You simply must keep your kidneys
active and clean, and the moment you
feel an ache or pain in the kidney
region, get about four ounces of Jad
Salts from any good drug store here,
take a tablespoonful ill a glass of
water before breakfast for a few days
and your kidneys will then act fine.
This famous salts Is made front the
acid of grupes and lemon juice, com
bined with litliia, and Is harmless to
flush clogged kidneys and stimulate
them to normal activity. It also neu
tralises the acids In the urine so it
no lunger irritates, thus ending blad
der disorders.
Jad Halts Is harmless; inexpensive;
makes a delightful effervescent llthia
water drink which everybody should
take now and then to keep their kid
neys clean, thus avoiding serious com
A well-known local druggist says he
sells lots of Jad Suits to folks who be
lieve in overcoming kidney trouble
while it is only trouble.
(Continued from First Page.)
imprecation, the text of which was
lost in the excitement that prevailed,
as counsel for both State and defense
sought to make capital out of the re
marks passed between the accused
and his sister-in-law.
The phrase, "He should have vom
ited blood,” is a literal translation of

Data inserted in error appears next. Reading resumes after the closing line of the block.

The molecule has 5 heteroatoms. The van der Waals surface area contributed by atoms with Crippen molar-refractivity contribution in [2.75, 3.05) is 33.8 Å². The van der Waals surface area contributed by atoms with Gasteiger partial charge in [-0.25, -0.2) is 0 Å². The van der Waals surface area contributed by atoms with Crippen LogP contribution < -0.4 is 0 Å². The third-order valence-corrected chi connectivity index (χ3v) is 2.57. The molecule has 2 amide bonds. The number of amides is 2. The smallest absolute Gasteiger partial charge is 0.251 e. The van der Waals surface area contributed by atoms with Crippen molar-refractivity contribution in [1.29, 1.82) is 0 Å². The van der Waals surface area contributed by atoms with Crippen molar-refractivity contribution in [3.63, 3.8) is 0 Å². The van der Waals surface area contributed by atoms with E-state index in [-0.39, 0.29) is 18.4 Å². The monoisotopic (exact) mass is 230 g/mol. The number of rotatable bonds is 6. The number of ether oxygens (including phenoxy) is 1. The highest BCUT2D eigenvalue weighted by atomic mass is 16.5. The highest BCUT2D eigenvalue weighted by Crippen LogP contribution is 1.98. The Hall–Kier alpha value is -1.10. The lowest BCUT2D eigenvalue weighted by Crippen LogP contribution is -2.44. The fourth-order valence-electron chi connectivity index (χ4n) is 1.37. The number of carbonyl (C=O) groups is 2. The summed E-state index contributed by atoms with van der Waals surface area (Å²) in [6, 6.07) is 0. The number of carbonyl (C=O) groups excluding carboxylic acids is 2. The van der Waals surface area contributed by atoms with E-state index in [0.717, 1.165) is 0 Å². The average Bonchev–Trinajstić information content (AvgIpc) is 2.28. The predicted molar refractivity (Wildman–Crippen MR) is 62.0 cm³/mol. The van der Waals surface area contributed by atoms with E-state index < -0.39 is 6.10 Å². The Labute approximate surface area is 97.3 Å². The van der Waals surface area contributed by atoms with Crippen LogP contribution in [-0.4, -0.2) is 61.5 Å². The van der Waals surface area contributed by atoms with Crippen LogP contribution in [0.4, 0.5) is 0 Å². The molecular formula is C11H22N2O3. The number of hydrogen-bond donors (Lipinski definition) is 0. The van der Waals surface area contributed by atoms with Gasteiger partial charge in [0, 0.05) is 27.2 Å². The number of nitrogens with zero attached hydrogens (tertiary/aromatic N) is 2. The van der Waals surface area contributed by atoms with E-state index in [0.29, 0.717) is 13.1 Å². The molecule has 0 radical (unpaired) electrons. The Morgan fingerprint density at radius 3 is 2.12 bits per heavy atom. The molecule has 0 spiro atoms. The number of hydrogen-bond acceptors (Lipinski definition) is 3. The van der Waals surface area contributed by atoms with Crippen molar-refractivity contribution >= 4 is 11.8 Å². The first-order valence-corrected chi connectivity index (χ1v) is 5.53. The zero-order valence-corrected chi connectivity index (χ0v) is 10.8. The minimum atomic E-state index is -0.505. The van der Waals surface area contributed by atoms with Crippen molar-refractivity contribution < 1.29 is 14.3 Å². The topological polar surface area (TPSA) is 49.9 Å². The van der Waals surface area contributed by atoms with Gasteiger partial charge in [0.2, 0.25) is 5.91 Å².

the woman's remarks, but in effect
it was a curse hurled at Ceceriello
because he was not dead just as her
sister was.
Frank M. McDermit, counsel for
Ceceriello, has been muklng a per
sistent effort to connect the name of
John Viola, who on the same morn
ing that the body of Mrs. Ceceriellp
was found cut and hacked almost to
pieces in a vacant lot In Cheater ave
nue, Bloomfield, was found in Bloom
lleld badly cut on the head and body,
with wounds that apparently were in
flicted with a hatchet.
Vloia was removed to St. Michael's
Hospital, this city, and shortly after
being received there committed sui
cide by jumping from a second-story
From Mrs. Ferrara Mr. McDermit
attempted to obtain today state
ments that Viola had been an ac
cepted suitor of her sister before her
marriage to Ceceriello, and that her
parents and relatives were angry
with her when she married Ceceriello
instead of Viola.
A prompt objection on the part of
Sir. Mott resulted in the testimony
concerning Vtola being expunged
from the records. A similar fate has
met every effort so far of McPermlt’s
to get Viola’s name Into the case.
Testimony leading up to the pro
duction of the bloody Imprint of a